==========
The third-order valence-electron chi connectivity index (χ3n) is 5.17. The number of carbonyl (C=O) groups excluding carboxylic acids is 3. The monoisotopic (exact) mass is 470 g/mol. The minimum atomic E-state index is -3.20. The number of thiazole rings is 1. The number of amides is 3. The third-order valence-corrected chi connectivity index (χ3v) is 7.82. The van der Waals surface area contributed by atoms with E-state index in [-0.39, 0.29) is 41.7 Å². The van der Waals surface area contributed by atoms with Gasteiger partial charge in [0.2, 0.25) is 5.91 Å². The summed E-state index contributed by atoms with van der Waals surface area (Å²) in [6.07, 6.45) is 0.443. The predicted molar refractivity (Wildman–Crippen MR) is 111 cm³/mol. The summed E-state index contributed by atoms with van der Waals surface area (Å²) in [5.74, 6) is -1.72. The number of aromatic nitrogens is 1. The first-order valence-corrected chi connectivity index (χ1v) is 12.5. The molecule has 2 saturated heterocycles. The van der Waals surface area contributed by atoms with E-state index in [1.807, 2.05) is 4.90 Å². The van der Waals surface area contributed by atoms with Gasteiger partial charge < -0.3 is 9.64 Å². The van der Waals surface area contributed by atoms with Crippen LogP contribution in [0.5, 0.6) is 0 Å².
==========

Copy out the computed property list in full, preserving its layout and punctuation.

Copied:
The third-order valence-electron chi connectivity index (χ3n) is 5.17. The number of carbonyl (C=O) groups excluding carboxylic acids is 3. The monoisotopic (exact) mass is 470 g/mol. The minimum atomic E-state index is -3.20. The number of thiazole rings is 1. The number of amides is 3. The third-order valence-corrected chi connectivity index (χ3v) is 7.82. The van der Waals surface area contributed by atoms with E-state index in [-0.39, 0.29) is 41.7 Å². The van der Waals surface area contributed by atoms with Gasteiger partial charge in [0.2, 0.25) is 5.91 Å². The summed E-state index contributed by atoms with van der Waals surface area (Å²) in [6.07, 6.45) is 0.443. The predicted molar refractivity (Wildman–Crippen MR) is 111 cm³/mol. The summed E-state index contributed by atoms with van der Waals surface area (Å²) in [5.74, 6) is -1.72. The number of aromatic nitrogens is 1. The first-order valence-corrected chi connectivity index (χ1v) is 12.5. The molecule has 2 saturated heterocycles. The van der Waals surface area contributed by atoms with E-state index in [1.807, 2.05) is 4.90 Å². The van der Waals surface area contributed by atoms with Gasteiger partial charge < -0.3 is 9.64 Å². The van der Waals surface area contributed by atoms with Crippen LogP contribution in [0.5, 0.6) is 0 Å².